Guest Blog by Rose Minshall from our Community Event partners, Kaleidoscope as part of the 2020/2021 Community Event ‘Good Leadership is…’ series. See more about the events here

In March 2020, when offices began to close and the health and social care world sharply pivoted to focus on the pandemic, we took the decision to postpone our upcoming face-to-face events with Project Lift exploring different topics around leadership. The world was changing and the way we approached leadership had to shift to reflect the new world we’re working in. We’re proud to that we developed, and have now run, a programme of digital events that reflects what the Project Lift community told us is important to them, especially during the pandemic.

At the end of our session on putting wellbeing and resilience at the heart of leadership, we asked participants for ”one practical step they will take away to help put wellbeing at the heart of leadership”. One of the most striking responses was: ‘To take care of me. Brilliant event, just what I needed today’.

These sorts of comments show the power of conversation, and the value of deliberately creating these spaces to reflect. However, it is important to us that impact like this far outlast the exciting (and valuable) buzz from an event. We’re proud of the spaces we create, but we know that focusing on your wellbeing and exploring the complex issues of leadership shouldn’t just be something you do in a Project Lift event, but something we do as part of our everyday work.

‘To take care of me. Brilliant event, just what I needed today’.

Attendee, Putting Wellbeing and Resilience at the heart of leadership.

So, as part of the extensible offer of the community event series, we offer you the tools to create spaces for these conversations in your own teams, workplaces and networks. Our Community-Hosted Conversation series has been about bringing people together from across health and social care in Scotland to connect, share stories and discuss important topics around leadership, encouraging leaders to host their own conversations wherever they are.

Whether you’ve attended one of our events already and want to share the learnings with your team, or you want to set up your very own event, here are our five steps to creating your online conversation:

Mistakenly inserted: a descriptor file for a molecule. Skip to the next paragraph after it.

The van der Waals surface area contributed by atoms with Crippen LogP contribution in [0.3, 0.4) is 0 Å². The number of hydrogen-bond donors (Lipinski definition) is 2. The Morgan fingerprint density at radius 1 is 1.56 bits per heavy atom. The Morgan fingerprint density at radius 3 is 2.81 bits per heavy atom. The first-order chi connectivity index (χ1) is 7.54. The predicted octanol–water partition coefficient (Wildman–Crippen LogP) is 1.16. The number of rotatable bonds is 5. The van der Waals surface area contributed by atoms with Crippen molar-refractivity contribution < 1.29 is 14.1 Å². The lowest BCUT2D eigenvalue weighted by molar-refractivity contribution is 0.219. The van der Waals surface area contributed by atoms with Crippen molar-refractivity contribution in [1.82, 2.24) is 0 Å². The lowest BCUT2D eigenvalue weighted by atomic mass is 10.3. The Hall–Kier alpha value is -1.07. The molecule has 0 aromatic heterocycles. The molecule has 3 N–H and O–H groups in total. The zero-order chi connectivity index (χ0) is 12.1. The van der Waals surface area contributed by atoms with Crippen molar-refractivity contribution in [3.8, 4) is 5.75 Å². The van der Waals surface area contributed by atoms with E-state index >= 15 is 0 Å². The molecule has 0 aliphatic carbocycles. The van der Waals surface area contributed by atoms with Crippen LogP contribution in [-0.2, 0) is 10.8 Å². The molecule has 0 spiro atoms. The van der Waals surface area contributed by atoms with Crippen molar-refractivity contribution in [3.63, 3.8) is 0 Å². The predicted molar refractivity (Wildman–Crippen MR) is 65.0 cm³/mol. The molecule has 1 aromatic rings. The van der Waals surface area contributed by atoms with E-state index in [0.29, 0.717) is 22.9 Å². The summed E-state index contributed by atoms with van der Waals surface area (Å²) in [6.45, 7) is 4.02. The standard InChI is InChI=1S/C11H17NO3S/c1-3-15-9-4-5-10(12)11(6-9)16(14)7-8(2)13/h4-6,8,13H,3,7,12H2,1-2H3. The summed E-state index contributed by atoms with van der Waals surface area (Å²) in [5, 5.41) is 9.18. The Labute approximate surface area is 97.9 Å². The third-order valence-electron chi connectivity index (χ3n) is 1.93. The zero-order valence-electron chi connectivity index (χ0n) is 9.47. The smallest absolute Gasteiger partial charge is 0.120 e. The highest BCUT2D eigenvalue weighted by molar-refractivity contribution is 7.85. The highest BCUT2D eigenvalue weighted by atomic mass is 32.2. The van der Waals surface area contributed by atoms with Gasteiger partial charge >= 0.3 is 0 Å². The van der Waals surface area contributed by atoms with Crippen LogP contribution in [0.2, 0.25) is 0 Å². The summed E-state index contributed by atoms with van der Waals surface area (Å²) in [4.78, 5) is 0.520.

1. What?

How many times have we gone round and round in circles about certain topics in health and social care? It’s important that the topic you choose to bring people together around is what is important to you – something which is front of mind and which you want to explore with others. What are those sticky issues that affect the system or the way you work? It’s okay to be a bit bold and specific about the topic – you might not be able to solve everything, but these conversations should invite fresh thinking and perspectives, and progress. A little nudge forwards for all involved in the conversation too, think about everyday practices and formation of good habits.

2. Who?

Introducing people from a diverse range of backgrounds, who otherwise wouldn’t meet in their day-to-day work, is the aim. But it’s totally up to you to define your audience! We find 40 people works well digitally – too few means not enough voices, and too many not enough time for all of them to be heard!

3. When?

We like lunchtimes to give a more relaxed feel, and we try to avoid Mondays and Fridays. They’re usually 60 minutes, but no longer than 90 minutes, and we’re quite firm about them finishing on time! We know time is at a premium, but even with this amount of time you will leave people wanting more… Start the conversation, and empower others to own it and continue it in their own networks.

4. How?

For each event, the host will kick-off the conversation on the chosen topic, and (optionally) write a short blog to get people thinking beforehand. We circulate this by email the week before, and you can also ask all attendees to introduce themselves by email (if they want to) to start to build connections before you’ve met.

We’ve created this resource [insert link to one pager] to explain how we run the event in an hour and the questions we like to use. Have you tried something similar? Let us know what works for you!

5. And then what?

Evaluation and learning are critical. We use a short feedback survey so we can make things better next time. For example our first community-hosted event, we learnt the importance of keeping the session simple to enable the best conversations, so we’ve stripped back the agenda from two breakout rooms to one in order to make the most out of the time together.

Encourage people to continue the conversation outside of the event. We send around ‘insights packs’ after the event [link to example from previous events], which provide a write up and overview of the discussions. We keep the content of this focused on what is generated in the event, in order to jog people’s memories about not only what they said during the event, but also how they felt during it.

And sometimes just creating this space is where powerful things can happen.

Let’s face it, we’re not going to solve the wicked and complex problems in a one-hour session. But what we can do is start the conversation, open up new questions and invite fresh perspectives. And sometimes just creating this space is where powerful things can happen.

Resources and support:

For more information, context or guidance, please feel free to reach out to Project Lift or Kaleidoscope Health and Care 

We have also created a handy ‘cheat sheet’ which outlines the steps for hosting a 1 hour
conversation in your community.

We hope that these tips are useful for you. Do get in touch if you try it out, we’d love to hear your own tips for creating spaces like this.

Have you run your own conversation based on attending one ofour events? We would love you to share your story – contact Sara if you would like to talk this through.


Our thanks to Rose for this guest blog!